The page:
CRM2015 introduces a powerful new search facility that enables you to search across multiple entities at once when using the Web application or Outlook client. For those who are familiar with the CRM2013 for Tables application, you may have already seen this feature in action!
With previous versions of CRM (Web and Outlook Client), in order to use the Quick Search feature you would first need to navigate to the entity before searching – this new feature intends to reduce the need for this extra step.
It’s worth noting, the way in which the multi-entity search functions is performed is no different to the current quick search feature we have in 2013 (well, apart from the fact it’s searching across more entities of course!). By that, I mean it will still only look for a match beginning with the text you’ve entered unless you include an asterisk. It still also uses the Quick Find view so therefore you still need to consider your ‘Find Fields’ for each entity.
Overview (Web application)
When you access CRM2015, you will now see a search field on the main navigation bar.
By performing a Quick Search (e.g. ‘Rob’) you will see the records that have been found are from two different entities, Contact and User.
In this second example, the search ‘Gap’ has found matches within the Account entity as well as the Contact entity.
If you look at the ‘Filter With’ field you will see the list of entities that have been included in the search. The Configuration section of this blog will explain how you can amend the list of entities being searched.
If you select an entity to filter on, your search results will be updated as you would expect – see example below.
TIP: You can also add a new record at this point as you will notice we are also presented with the familiar looking + button in the results section.
Out the box, this new search feature will search across the following entities: Account, Contact, Lead, Opportunity, User, Competitor, Activity and Case. You can amend this as explained below but unfortunately (or fortunately from a resourcing point of view!) you will be limited to a maximum of 10 entities.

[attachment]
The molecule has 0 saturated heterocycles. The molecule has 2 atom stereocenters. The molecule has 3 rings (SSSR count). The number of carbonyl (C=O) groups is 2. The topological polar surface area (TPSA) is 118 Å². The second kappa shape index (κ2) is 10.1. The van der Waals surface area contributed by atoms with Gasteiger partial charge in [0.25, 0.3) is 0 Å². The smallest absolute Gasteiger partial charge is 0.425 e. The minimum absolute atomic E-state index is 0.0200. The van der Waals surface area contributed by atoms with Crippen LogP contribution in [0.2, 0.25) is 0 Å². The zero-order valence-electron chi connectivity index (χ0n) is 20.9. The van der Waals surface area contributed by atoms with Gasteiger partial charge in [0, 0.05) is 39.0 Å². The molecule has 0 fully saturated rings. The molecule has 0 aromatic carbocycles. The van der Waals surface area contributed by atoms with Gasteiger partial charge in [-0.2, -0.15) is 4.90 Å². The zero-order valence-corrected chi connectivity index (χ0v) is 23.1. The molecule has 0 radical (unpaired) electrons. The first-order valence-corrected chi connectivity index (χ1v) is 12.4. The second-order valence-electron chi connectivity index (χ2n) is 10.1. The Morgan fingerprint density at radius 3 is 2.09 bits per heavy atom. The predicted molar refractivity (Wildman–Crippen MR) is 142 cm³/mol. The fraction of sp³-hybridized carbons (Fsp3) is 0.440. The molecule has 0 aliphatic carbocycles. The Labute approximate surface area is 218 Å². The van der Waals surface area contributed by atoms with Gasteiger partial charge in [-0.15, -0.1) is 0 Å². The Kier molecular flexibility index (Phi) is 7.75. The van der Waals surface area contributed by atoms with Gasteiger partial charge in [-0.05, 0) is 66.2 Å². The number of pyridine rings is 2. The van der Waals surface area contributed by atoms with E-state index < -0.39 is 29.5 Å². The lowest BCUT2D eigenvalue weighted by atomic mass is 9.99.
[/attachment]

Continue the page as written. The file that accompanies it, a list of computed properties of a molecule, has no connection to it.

To customise the entities being searched, simply go into Setting > Administration > System Setting and scroll down to the ‘Set-up Quick Find’ section, which is located around half way down on the General Tab.
You will see the section called ‘Select Entities to Search’ so just click ‘Select’ to open the screen shown below.
Select an entity and use the ‘Add’ and ‘Remove’ buttons until the Selected Entities list appears as required. In my example below, I’ve removed User and added Phone Call to my list.
TIP: You can use the ‘Move Up’ and ‘Move Down’ buttons to control the order in which the results are displayed to the user.
Now when I search ‘Rob’, you will see below that the User entity is no longer shown as a result, however a Phone Call record is now shown.
Just to elaborate on this, the Phone Call record has been found because my Phone Call Quick Find View includes the regarding field as one of my Find Fields (so you can see that this element is working no differently to the quick find search in CRM2013).
Within outlook, the new Multi-Entity search button can be found in the main ribbon section where you would usually find options such as Advanced Find etc.
When using Outlook, the results screen will appear in the same way at it does via the Web application.
Notes and Take Away Points
· You can customise which entities are being searched via System settings.
· You can only specify a maximum of 10 entities to search across.
· The search results will be displayed in the same order as they appear on the configuration screen.
· Only the ‘Find Fields’ that have been defined in the Quick Find View will be interrogated when searing – so no real change from CRM2013.
· There could be potential performance implications with this new search feature as the search will be spanning a much larger data set then if you were to perform the search on just a single entity.
The new Multi-Entity search feature is certainly beneficial and will help to reduce the number of clicks it may take to find a record. However, larger organisation with huge amounts of data would probably be advised to test this thoroughly before advising staff to use this in a live environment to ensure performance isn’t compromised. So a very neat feature, but searching in the old fashioned way against a single entity I expect will still have its place!